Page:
Animal Welfare and Behaviour is comprised of the following research areas:
The Animal Welfare and Behaviour (AWB) research area encompasses fundamental studies of animal behaviour, cognition and emotion, strategic and applied studies of animal welfare issues, and the implementation of research findings and solutions, involving farm, companion, laboratory, zoo and working animals. AWB incorporates the research of more than 80 staff has an international reputation for excellence and collaborates with scientists worldwide.
Our studies of animal behaviour, cognition and emotion provide fundamental information about the mental abilities and experiences of animals managed by man, and underpin the development of new welfare assessment methods. We also investigate how environmental and genetic factors contribute to the aetiology of behaviour problems and to variations in how animals cope with welfare challenges, as well as how welfare state influences immune function. Our expertise in biostatistics and mathematical modelling provides new approaches to data analysis and opportunities for theoretical modelling approaches to behaviour, evolutionary and welfare-relevant questions.
Our strategic and applied research seeks to understand the causes and consequences of welfare issues in real-life situations, identifying risk factors and using welfare indicator methods in the field (on the farm, in the lab, during transport, at the abattoir, in developing countries). We seek to understand and treat behaviour problems in companion animals. We are also interested in the psychology of people’s attitudes to animal welfare issues and the ethical issues surrounding our interactions with animals.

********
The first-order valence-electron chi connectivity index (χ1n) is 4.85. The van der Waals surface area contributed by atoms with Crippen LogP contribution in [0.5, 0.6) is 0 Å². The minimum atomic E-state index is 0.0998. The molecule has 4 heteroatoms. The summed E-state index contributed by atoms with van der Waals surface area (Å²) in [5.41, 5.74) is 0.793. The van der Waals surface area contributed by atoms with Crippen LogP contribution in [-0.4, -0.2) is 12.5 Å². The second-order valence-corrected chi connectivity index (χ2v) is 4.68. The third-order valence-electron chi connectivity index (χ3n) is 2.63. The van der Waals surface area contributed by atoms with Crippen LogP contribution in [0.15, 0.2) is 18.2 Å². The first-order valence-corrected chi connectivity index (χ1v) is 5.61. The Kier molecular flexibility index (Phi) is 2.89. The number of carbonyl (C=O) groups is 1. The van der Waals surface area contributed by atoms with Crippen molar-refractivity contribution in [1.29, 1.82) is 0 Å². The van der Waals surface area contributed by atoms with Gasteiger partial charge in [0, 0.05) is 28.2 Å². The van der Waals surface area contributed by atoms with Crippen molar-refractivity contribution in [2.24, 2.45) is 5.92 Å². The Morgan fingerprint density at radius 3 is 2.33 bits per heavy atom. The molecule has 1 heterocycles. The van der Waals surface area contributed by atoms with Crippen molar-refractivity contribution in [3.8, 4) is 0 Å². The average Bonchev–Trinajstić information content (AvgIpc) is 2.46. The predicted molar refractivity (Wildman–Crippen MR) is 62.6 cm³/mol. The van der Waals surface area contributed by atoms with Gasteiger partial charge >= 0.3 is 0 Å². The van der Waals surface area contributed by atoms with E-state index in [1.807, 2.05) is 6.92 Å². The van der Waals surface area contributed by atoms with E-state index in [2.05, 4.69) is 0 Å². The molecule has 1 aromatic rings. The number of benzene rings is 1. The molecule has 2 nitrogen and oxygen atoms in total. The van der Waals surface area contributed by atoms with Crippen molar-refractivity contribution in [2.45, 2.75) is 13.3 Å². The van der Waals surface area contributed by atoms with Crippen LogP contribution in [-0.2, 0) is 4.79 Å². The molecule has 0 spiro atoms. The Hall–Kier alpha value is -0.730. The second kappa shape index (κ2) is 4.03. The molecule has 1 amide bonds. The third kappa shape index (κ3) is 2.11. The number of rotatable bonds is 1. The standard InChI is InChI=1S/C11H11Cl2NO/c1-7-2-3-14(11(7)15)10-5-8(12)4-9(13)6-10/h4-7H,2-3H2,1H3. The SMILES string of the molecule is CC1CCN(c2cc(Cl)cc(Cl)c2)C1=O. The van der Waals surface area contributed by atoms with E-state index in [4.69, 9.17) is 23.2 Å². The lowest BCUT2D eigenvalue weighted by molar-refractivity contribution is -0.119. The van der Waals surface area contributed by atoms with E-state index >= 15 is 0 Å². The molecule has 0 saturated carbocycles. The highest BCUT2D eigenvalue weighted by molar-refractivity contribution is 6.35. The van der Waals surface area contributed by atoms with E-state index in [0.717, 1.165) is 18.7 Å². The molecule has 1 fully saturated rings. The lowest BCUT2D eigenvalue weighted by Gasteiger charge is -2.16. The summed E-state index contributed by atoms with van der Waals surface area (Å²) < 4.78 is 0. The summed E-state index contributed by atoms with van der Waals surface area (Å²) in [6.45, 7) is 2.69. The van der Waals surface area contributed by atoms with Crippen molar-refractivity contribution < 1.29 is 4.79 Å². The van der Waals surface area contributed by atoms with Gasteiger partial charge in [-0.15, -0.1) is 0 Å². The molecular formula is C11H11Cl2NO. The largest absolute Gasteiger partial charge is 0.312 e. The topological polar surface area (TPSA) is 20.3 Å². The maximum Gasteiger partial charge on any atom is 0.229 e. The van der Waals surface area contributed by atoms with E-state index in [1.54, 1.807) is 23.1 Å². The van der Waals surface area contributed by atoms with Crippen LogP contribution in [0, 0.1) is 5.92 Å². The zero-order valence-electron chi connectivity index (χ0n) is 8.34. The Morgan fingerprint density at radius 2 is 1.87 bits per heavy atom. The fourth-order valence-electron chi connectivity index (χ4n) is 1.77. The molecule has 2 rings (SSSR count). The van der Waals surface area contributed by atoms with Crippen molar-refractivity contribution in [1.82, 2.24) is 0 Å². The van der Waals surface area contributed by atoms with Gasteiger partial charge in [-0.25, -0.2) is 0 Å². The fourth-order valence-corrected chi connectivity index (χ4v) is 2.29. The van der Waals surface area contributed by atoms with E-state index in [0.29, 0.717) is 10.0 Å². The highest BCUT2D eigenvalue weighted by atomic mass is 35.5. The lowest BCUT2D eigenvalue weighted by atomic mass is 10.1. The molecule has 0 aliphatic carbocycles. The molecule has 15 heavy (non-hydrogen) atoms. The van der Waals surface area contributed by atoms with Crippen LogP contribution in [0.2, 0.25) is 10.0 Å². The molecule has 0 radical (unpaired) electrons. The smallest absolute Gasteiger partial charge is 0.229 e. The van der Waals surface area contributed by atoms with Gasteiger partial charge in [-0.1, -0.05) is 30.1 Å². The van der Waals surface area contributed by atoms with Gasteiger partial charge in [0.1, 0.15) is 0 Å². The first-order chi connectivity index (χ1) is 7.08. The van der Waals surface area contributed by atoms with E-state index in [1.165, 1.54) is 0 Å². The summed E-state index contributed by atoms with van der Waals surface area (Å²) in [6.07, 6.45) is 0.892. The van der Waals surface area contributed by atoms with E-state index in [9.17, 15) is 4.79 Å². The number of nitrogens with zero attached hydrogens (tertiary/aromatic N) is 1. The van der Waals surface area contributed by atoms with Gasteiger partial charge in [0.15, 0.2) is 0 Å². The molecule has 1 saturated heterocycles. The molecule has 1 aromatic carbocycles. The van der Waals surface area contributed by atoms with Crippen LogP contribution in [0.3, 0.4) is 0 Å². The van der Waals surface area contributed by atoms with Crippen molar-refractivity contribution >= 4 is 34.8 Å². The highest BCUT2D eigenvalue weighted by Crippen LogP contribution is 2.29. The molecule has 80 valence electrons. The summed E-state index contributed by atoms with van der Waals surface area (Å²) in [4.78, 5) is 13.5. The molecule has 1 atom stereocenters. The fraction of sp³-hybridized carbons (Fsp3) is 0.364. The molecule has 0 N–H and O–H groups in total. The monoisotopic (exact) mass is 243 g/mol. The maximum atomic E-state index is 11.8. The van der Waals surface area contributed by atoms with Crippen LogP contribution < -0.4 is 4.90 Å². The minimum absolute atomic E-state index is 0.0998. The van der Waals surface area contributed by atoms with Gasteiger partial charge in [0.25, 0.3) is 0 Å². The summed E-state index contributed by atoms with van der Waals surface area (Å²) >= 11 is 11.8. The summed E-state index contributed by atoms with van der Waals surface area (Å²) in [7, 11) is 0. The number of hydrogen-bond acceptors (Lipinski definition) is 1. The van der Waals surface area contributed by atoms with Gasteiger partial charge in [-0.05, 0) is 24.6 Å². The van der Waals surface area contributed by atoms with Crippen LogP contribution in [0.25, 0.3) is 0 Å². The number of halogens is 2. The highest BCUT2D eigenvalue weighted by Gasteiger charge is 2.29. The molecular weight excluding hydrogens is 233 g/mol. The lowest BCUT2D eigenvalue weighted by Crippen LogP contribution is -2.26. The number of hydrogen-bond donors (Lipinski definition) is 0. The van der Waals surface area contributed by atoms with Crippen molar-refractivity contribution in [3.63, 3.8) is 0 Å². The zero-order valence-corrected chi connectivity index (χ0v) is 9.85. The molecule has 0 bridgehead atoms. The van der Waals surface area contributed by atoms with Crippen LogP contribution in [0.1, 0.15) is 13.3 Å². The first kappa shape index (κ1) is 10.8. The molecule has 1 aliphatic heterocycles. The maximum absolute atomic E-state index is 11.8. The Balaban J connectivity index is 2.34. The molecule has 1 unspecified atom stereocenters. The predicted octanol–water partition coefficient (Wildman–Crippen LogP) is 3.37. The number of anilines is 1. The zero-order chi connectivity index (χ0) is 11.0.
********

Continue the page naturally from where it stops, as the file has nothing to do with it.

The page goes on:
We seek solutions to welfare problems and have a significant programme of work aimed at implementing research findings in the real world. Implementation can involve changing current practices by devising ways of altering human behaviour. Our research has significant impact on the management of farmed species.